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Battling the Monthly Budget

Do you remember learning about the Battle of the Little Bighorn in history class (commonly known as "Custer's Last Stand"), a battle in which Lakota-Northern Cheyenne tribes annihilated George Armstrong Custer and all his men?

Of course, the Cheyenne tribes had the superior warriors that day. But several contributing factors led to Custer's demise: a poor military strategy and communication skills, for starters. Historians even suggest Custer put a little too much stock in his own military might, while underestimating his opponent.

Every month many families wage war of a different sort. There are no rifles and arrows involved, but much like Lt. Col. Custer's last stand, they are woefully unprepared for battle.

You see, when your family operates without a financial strategy, when you don't communicate to each other about money management or when you don't trust that God will provide Sunday through Saturday, you inevitably set the stage for a financial variation of Custer's infamous defeat.

Consider this:

  • Only 1 in 5 people use a monthly budget. Fetterman, Mindy, "Financial diet tip #1: Carve up your expenses," USA Today, 15 April 2005.
  • Families carry 2.1 trillion in debt, up from 351.9 billion in the late 1970s. Fetterman, Mindy, "For many Americans, it's time to go on financial diet," USA Today, 15 April 2005.
  • About 50 percent the families surveyed spend $2,500 to $5,000 a month on debt payments. Fetterman, Mindy, "Financial diet tip #1: Carve up your expenses," USA Today, 15 April 2005.
  • Savings are at an all-time low, according to the U.S. Bureau of Labor Analysis. We tuck away only 1.2 percent of our income. ibid.

Now let's assume for a moment that your family has a realistic budget and a sound financial strategy. You've cut out the morning latte and weekly Amazon.com purchases, and you are among the 22 percent of Americans who claims they waste no money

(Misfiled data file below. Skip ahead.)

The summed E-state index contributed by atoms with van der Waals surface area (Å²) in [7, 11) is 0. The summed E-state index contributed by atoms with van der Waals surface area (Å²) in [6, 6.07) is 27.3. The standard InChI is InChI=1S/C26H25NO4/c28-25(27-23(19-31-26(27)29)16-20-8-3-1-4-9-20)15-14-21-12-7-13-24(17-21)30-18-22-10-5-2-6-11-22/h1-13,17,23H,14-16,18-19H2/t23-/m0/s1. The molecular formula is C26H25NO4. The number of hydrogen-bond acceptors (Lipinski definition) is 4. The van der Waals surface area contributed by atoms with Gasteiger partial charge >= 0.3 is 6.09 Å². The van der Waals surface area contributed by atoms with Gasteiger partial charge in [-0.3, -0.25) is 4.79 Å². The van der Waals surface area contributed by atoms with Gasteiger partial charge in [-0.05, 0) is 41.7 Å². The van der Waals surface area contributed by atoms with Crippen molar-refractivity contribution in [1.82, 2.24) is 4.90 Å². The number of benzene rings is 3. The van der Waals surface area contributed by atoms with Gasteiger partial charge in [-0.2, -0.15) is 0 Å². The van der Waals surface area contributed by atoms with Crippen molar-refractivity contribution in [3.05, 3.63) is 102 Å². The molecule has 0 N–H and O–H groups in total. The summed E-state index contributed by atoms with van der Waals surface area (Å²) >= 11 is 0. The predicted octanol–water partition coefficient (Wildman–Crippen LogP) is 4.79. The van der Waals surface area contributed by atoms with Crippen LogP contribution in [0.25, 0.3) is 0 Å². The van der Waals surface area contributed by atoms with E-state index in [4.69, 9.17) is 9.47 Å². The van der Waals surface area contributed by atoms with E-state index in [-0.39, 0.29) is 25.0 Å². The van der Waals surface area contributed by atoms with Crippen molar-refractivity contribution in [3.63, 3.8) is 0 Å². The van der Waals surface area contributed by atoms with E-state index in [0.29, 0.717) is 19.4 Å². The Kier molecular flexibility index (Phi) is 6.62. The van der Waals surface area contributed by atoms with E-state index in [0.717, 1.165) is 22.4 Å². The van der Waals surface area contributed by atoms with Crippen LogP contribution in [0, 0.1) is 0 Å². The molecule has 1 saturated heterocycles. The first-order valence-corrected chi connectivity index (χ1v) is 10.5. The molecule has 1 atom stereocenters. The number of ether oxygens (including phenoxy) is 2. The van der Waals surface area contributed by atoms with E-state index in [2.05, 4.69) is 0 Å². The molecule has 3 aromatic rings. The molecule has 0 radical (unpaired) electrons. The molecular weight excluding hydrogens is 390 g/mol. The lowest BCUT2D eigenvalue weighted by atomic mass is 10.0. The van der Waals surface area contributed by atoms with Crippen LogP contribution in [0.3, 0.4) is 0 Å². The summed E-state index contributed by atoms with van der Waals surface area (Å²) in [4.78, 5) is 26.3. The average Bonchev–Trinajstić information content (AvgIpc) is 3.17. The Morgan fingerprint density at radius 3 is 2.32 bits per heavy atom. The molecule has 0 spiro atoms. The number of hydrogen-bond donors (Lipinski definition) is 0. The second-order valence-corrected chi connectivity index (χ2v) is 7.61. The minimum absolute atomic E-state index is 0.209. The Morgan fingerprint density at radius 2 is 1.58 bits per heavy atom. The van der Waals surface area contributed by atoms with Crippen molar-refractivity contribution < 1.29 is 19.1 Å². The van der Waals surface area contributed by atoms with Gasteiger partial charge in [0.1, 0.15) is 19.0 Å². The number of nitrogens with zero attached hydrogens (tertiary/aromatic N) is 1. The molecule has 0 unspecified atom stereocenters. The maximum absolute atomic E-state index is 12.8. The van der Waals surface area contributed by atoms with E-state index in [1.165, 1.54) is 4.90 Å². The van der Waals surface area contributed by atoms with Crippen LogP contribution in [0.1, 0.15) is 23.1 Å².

ibid.. Still, after paying off expenses, your family is left with only pennies to spare. Despite your best efforts, saving for emergencies is out of the question.

If this sounds like your household, a change in tactics might be in order.

Perhaps it's time to reevaluate spending habits for necessities like housing, food, transportation and insurance. Even small savings can add up over a year.

Another option is to examine your attitude. Are you overconfident like Lt. Col. Custer or have you made God the centerpiece of your financial decisions? Are your budget battles all-consuming, or are you embracing Christ's instructions in Matthew 6:25: "Therefore, I tell you, do not worry about your life, what you will eat or drink; or about your body, what you will wear. Is not life more important than food, and the body more important than clothes?"

Maybe you've never developed a solid financial strategy. If so, sticking to a monthly budget is a good start, but it's only the beginning. Wherever you place yourself on the money management scale, the following advice from Crown Financial Ministries may relieve some of the stress and help prepare you for financial battle.

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Next in this Series: Budget Busters, Part 1